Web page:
How tweets about your sick cat threaten our security health

You may think you know the risks of giving away too many personal details in social media. The trouble is others around you may not.
Written by Adam Kujawa, Contributor

For those in positions of importance at large organisations, or with access to sensitive data, social media is a massive threat.

This is a lesson I learned early on in my time working at US federal agencies. At these organisations there is a deeply ingrained culture of information paranoia. There are good reasons why you don't see the director of the CIA sharing Twitpics of his morning bagel.

While that is an extreme example, there is a lesson about social media's impact on data security there for everyone. Electronic information-stealing techniques that were once the preserve of intelligence organisations have crossed over into the enterprise arena and are flourishing.

This trend has been enabled almost entirely by the information available on social platforms. Driven by corporate activism or good old-fashioned greed, a higher echelon of computer crook is now in operation.

Valuable corporate data

Content to let the haxxorz add to the sea of consumer-facing malware, they take a far more secretive approach aimed at compromising high-value targets. For them, it's not about picking through stolen credit-card numbers, but a chance to steal valuable corporate data.

This boom industry wouldn't be possible without the mainstream popularity of networks such as Facebook, Twitter and their alternatives.

Even if we are increasingly wise to the risks, our less security-conscious friends can be the weak link

To outline this threat, let's consider the following scenario. A cybercriminal has identified a company that they wish to target. Next, a mark needs to be sought out. Thankfully, LinkedIn provides a massive searchable online database.

Here people not only identify their employer, but also lay out in some detail what they do on a daily basis. Finding a person with the desired level of access is relatively easy. Once the appropriate person has been identified, this is the moment the long game begins.

Taking a direct approach, the mark can be friended or followed using a spoofed account featuring someone they think they might know, or might want to know — those pretty, yet unknown, girls who want to follow are doing it for a reason.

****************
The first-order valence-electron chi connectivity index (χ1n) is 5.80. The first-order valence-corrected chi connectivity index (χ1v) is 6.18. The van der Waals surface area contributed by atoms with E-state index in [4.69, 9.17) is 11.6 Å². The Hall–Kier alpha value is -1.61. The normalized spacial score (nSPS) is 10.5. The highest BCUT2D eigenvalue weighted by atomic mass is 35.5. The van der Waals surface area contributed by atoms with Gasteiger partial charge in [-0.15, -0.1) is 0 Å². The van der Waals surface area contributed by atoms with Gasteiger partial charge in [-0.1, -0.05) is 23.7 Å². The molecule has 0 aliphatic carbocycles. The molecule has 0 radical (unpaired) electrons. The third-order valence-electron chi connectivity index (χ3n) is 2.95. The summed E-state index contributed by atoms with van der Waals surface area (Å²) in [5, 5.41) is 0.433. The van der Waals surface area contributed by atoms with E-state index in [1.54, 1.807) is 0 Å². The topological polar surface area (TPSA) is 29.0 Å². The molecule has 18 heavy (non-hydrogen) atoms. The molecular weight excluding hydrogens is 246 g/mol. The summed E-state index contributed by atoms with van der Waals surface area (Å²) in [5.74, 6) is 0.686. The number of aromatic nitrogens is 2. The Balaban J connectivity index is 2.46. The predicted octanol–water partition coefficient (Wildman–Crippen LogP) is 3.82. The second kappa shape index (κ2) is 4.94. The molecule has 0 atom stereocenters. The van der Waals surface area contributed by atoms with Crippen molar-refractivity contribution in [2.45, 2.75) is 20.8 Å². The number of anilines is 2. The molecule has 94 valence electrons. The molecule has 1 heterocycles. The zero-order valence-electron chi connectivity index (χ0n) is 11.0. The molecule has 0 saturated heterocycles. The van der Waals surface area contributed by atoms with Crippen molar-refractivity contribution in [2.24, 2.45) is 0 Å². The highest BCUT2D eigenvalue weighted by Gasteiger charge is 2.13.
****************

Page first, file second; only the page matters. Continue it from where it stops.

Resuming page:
Scraping data from social media

Sometimes useful information can be scraped directly off a public-facing Facebook, Twitter, Google+ or LinkedIn page. Even if we are increasingly wise to this risk by now, our less security-conscious friends can be the weak link.

Criminals can sift through all the unsanctioned tagging of the target in pictures, the sharing of nuggets of info or even checkins at locations. Friends and family can often paint a more vivid picture of the targets than the individuals themselves.

Then it is simply a case of waiting for the right information or the right time to launch a tailored social-engineering malware attack. For example, a VP of finance whose friend checks them in on Facebook at the Grand Hyatt in New York City, or posts a Twitpic of them in the lobby, is far more likely to open an email from the spoofed hotel concierge.

The email heralds the importance of the attachment, which is actually a malicious executable that when opened begins to perform long-term monitoring. This type of malware will often move to associated company networks, creating a multiplier effect.

It might sound far-fetched, but the openness of social media means these types of attack are increasing, despite shiny enterprise countermeasures. Consequently, operational security training for employees is a must.

Healthy degree of paranoia

This kind of training needs to shine a spotlight on social engineering and social media for as many staff as possible. Instilling a healthy degree of paranoia is a good thing, as is teaching people to separate their work life from their online one. Serious enterprises with the most to lose could even ban social media at the firewall — it may be Draconian but it removes a point of risk.

It is ironic that something as seemingly meaningless as Joe Blogg's sick rabbit or Dublin stag-weekend photos are undermining countless hours of security policy and technological innovation, but it is unfortunately a fact.

It is mostly unfair to say social media makes people stupid, but it does provide a window for some rather devious and clever people. And, while technology can help prevent some of the dangers, a human solution is key to solving a very human problem.

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